Skip to content

Society, Justice & Public Services

Shaping how political choices and public services will be designed in the information age.

Who we are and what we do

The Society, Justice & Public Services research domain builds evidence on how people and society are affected by data and AI and seeks to shape how political choices and public services will be designed in the information age. We lead Ada’s research on questions of social justice and social policy.

As data and AI touch every aspect of our lives – from education and healthcare to elections and relationships – we explore how people’s lives and livelihoods are affected by these technologies. We amplify underheard voices, consider how social policy should respond to rebalance power of data and AI, and support individuals and communities to flourish. We examine how the use of data-driven technologies and AI affect our notion of and expectations of both the state and the ‘social contract’, and seek to articulate a positive vision for society in the information age.

In particular, we interrogate:

  • how inequalities (and our understanding of inequalities) are shaped by data and AI
  • how data affects notions of identity, community, diversity and solidarity
  • what impact data and AI have on access to information, agency and decision-making.

Through our work, we seek to influence the practice, policy and design of public services. Our research builds a sociotechnical understanding of AI in public services from the ground up, examining how the use of AI affects complex systems and attempts to deal with ‘wicked’ problems. We build evidence using a range of methods, including desk research, workshops and roundtables, ethnographic studies and public participation to understand people’s experiences and society’s needs. The evidence we gather is used to shape politics and policies to improve wellbeing, justice and inclusivity.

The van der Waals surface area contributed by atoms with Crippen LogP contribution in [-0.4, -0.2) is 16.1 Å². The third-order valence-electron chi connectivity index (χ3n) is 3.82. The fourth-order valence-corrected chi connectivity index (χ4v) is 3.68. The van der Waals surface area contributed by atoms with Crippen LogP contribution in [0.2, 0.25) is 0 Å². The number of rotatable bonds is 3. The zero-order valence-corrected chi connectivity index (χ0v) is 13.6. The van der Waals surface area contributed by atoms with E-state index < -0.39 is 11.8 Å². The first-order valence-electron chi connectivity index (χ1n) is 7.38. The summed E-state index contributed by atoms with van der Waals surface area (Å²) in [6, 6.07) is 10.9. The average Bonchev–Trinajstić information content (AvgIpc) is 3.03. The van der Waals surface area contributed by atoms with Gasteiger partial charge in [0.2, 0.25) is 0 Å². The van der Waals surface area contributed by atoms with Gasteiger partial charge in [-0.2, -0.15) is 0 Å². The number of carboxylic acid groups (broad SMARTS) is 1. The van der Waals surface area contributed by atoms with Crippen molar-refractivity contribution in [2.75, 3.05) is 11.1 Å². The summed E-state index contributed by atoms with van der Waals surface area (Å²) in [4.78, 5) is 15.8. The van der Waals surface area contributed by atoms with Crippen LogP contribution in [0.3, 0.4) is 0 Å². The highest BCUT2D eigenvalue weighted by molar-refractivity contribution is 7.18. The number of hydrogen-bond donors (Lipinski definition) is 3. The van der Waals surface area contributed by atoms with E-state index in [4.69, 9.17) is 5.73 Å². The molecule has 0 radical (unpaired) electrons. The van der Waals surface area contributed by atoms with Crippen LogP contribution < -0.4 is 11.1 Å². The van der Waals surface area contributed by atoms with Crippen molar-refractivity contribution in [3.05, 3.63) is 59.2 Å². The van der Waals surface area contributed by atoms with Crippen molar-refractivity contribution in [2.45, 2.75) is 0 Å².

We engage with frontline professions, public services, expert bodies, citizens and affected people, regulators and government departments to explore how different actors across the public sector could use AI in the public interest. Our public and expert deliberations aim to shape how public services should use AI effectively and with legitimacy, and how public services should evolve in light of developments in AI and data-driven technologies. We seek to build capacity and knowledge among those working in the public sector, enabling their critical engagement with, and informed decision-making about, emerging technologies.

What we are working on

We are currently working on the following projects:

Current project

Education and AI

The role of AI and data-driven technologies in primary and secondary education in the UK

Current project

Gender and AI

How does the use of data-driven systems exacerbate inequalities in access to primary healthcare for transgender and non-binary people in the UK?

Current project

AI and genomics futures

This joint project with the Nuffield Council on Bioethics explores how AI is transforming the capabilities and practice of genomic science.

Our impact

We want to see a world in which the public sector uses AI and data-driven technologies in the public interest. Below are some ways in which our recent work has helped to move in that direction.